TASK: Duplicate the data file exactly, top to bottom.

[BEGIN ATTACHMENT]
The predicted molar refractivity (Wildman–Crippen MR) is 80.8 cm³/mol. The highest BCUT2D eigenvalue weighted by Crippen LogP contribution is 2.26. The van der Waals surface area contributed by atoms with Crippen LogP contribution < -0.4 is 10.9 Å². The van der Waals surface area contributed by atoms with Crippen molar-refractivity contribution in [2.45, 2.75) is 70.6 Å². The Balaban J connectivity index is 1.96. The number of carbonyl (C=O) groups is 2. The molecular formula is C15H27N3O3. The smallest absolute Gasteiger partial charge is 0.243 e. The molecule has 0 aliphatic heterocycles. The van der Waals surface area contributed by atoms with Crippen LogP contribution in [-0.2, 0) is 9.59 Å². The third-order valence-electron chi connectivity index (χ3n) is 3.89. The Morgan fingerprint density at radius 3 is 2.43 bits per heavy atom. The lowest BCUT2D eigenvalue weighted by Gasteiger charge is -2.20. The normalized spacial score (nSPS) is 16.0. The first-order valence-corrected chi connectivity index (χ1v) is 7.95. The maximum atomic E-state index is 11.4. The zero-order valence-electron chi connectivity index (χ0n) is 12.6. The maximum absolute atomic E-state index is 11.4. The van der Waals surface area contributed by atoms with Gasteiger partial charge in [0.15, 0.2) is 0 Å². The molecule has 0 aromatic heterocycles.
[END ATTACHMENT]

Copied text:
The predicted molar refractivity (Wildman–Crippen MR) is 80.8 cm³/mol. The highest BCUT2D eigenvalue weighted by Crippen LogP contribution is 2.26. The van der Waals surface area contributed by atoms with Crippen LogP contribution < -0.4 is 10.9 Å². The van der Waals surface area contributed by atoms with Crippen molar-refractivity contribution in [2.45, 2.75) is 70.6 Å². The Balaban J connectivity index is 1.96. The number of carbonyl (C=O) groups is 2. The molecular formula is C15H27N3O3. The smallest absolute Gasteiger partial charge is 0.243 e. The molecule has 0 aliphatic heterocycles. The van der Waals surface area contributed by atoms with Crippen LogP contribution in [-0.2, 0) is 9.59 Å². The third-order valence-electron chi connectivity index (χ3n) is 3.89. The Morgan fingerprint density at radius 3 is 2.43 bits per heavy atom. The lowest BCUT2D eigenvalue weighted by Gasteiger charge is -2.20. The normalized spacial score (nSPS) is 16.0. The first-order valence-corrected chi connectivity index (χ1v) is 7.95. The maximum atomic E-state index is 11.4. The zero-order valence-electron chi connectivity index (χ0n) is 12.6. The maximum absolute atomic E-state index is 11.4. The van der Waals surface area contributed by atoms with Gasteiger partial charge in [0.15, 0.2) is 0 Å². The molecule has 0 aromatic heterocycles.